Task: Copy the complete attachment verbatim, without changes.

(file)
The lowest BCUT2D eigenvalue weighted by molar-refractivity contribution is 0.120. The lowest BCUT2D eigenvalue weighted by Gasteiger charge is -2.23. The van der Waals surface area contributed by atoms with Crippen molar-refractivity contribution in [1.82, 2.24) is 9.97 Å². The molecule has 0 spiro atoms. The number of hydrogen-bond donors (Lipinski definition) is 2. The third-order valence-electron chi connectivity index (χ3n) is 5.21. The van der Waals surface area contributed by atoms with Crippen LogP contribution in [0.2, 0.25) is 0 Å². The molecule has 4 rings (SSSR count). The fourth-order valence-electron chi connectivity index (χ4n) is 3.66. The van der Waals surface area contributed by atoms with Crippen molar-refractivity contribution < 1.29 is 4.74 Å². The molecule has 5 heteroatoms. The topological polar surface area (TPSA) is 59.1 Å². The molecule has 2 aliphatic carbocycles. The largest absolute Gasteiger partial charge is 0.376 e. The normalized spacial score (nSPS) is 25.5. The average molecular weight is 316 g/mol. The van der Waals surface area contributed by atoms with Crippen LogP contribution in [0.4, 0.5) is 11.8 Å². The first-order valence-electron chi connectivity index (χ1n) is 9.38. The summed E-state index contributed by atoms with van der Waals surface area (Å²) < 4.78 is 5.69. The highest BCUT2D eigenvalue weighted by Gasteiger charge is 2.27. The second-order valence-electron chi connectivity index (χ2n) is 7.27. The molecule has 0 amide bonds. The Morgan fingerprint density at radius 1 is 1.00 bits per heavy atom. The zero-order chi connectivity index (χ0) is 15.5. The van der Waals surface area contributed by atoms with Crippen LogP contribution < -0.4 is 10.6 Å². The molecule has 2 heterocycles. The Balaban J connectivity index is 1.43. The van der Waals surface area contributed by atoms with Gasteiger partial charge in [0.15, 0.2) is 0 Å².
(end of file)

The lowest BCUT2D eigenvalue weighted by molar-refractivity contribution is 0.120. The lowest BCUT2D eigenvalue weighted by Gasteiger charge is -2.23. The van der Waals surface area contributed by atoms with Crippen molar-refractivity contribution in [1.82, 2.24) is 9.97 Å². The molecule has 0 spiro atoms. The number of hydrogen-bond donors (Lipinski definition) is 2. The third-order valence-electron chi connectivity index (χ3n) is 5.21. The van der Waals surface area contributed by atoms with Crippen LogP contribution in [0.2, 0.25) is 0 Å². The molecule has 4 rings (SSSR count). The fourth-order valence-electron chi connectivity index (χ4n) is 3.66. The van der Waals surface area contributed by atoms with Crippen molar-refractivity contribution < 1.29 is 4.74 Å². The molecule has 5 heteroatoms. The topological polar surface area (TPSA) is 59.1 Å². The molecule has 2 aliphatic carbocycles. The largest absolute Gasteiger partial charge is 0.376 e. The normalized spacial score (nSPS) is 25.5. The average molecular weight is 316 g/mol. The van der Waals surface area contributed by atoms with Crippen LogP contribution in [0.4, 0.5) is 11.8 Å². The first-order valence-electron chi connectivity index (χ1n) is 9.38. The summed E-state index contributed by atoms with van der Waals surface area (Å²) < 4.78 is 5.69. The highest BCUT2D eigenvalue weighted by Gasteiger charge is 2.27. The second-order valence-electron chi connectivity index (χ2n) is 7.27. The molecule has 0 amide bonds. The Morgan fingerprint density at radius 1 is 1.00 bits per heavy atom. The zero-order chi connectivity index (χ0) is 15.5. The van der Waals surface area contributed by atoms with Crippen LogP contribution < -0.4 is 10.6 Å². The molecule has 2 heterocycles. The Balaban J connectivity index is 1.43. The van der Waals surface area contributed by atoms with Gasteiger partial charge in [0.15, 0.2) is 0 Å².